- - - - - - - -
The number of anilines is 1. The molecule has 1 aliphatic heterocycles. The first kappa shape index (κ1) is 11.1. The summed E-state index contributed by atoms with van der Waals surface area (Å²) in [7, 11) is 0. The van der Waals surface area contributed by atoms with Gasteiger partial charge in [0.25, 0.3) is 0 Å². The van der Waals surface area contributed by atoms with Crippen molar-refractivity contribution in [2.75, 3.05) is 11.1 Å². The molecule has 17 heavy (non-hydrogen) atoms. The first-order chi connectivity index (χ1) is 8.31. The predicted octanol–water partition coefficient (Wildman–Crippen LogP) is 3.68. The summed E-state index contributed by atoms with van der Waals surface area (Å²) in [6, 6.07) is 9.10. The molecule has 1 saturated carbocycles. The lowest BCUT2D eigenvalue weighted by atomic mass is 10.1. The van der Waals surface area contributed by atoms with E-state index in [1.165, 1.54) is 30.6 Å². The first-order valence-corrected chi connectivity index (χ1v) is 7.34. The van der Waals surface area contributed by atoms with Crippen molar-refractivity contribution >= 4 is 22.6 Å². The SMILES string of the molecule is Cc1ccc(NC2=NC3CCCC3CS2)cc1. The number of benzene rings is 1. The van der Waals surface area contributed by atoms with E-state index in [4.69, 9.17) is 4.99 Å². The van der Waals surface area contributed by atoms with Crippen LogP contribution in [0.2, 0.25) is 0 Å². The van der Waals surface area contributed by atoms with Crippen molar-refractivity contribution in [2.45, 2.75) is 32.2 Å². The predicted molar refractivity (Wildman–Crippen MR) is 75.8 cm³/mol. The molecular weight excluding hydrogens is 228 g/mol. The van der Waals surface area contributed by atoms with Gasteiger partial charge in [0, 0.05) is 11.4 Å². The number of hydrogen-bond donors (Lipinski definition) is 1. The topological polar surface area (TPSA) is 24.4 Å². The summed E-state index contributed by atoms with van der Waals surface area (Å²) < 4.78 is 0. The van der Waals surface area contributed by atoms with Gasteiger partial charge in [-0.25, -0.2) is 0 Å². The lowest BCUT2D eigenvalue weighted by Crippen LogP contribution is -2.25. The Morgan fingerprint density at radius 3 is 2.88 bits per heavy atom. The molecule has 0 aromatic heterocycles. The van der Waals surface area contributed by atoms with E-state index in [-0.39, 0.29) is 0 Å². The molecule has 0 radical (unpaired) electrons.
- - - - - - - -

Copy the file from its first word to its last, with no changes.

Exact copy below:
The number of anilines is 1. The molecule has 1 aliphatic heterocycles. The first kappa shape index (κ1) is 11.1. The summed E-state index contributed by atoms with van der Waals surface area (Å²) in [7, 11) is 0. The van der Waals surface area contributed by atoms with Gasteiger partial charge in [0.25, 0.3) is 0 Å². The van der Waals surface area contributed by atoms with Crippen molar-refractivity contribution in [2.75, 3.05) is 11.1 Å². The molecule has 17 heavy (non-hydrogen) atoms. The first-order chi connectivity index (χ1) is 8.31. The predicted octanol–water partition coefficient (Wildman–Crippen LogP) is 3.68. The summed E-state index contributed by atoms with van der Waals surface area (Å²) in [6, 6.07) is 9.10. The molecule has 1 saturated carbocycles. The lowest BCUT2D eigenvalue weighted by atomic mass is 10.1. The van der Waals surface area contributed by atoms with E-state index in [1.165, 1.54) is 30.6 Å². The first-order valence-corrected chi connectivity index (χ1v) is 7.34. The van der Waals surface area contributed by atoms with Crippen molar-refractivity contribution >= 4 is 22.6 Å². The SMILES string of the molecule is Cc1ccc(NC2=NC3CCCC3CS2)cc1. The number of benzene rings is 1. The van der Waals surface area contributed by atoms with E-state index in [4.69, 9.17) is 4.99 Å². The van der Waals surface area contributed by atoms with Crippen LogP contribution in [0.2, 0.25) is 0 Å². The van der Waals surface area contributed by atoms with Crippen molar-refractivity contribution in [2.45, 2.75) is 32.2 Å². The predicted molar refractivity (Wildman–Crippen MR) is 75.8 cm³/mol. The molecular weight excluding hydrogens is 228 g/mol. The van der Waals surface area contributed by atoms with Gasteiger partial charge in [0, 0.05) is 11.4 Å². The number of hydrogen-bond donors (Lipinski definition) is 1. The topological polar surface area (TPSA) is 24.4 Å². The summed E-state index contributed by atoms with van der Waals surface area (Å²) < 4.78 is 0. The van der Waals surface area contributed by atoms with Gasteiger partial charge in [-0.25, -0.2) is 0 Å². The lowest BCUT2D eigenvalue weighted by Crippen LogP contribution is -2.25. The Morgan fingerprint density at radius 3 is 2.88 bits per heavy atom. The molecule has 0 aromatic heterocycles. The van der Waals surface area contributed by atoms with E-state index in [-0.39, 0.29) is 0 Å². The molecule has 0 radical (unpaired) electrons.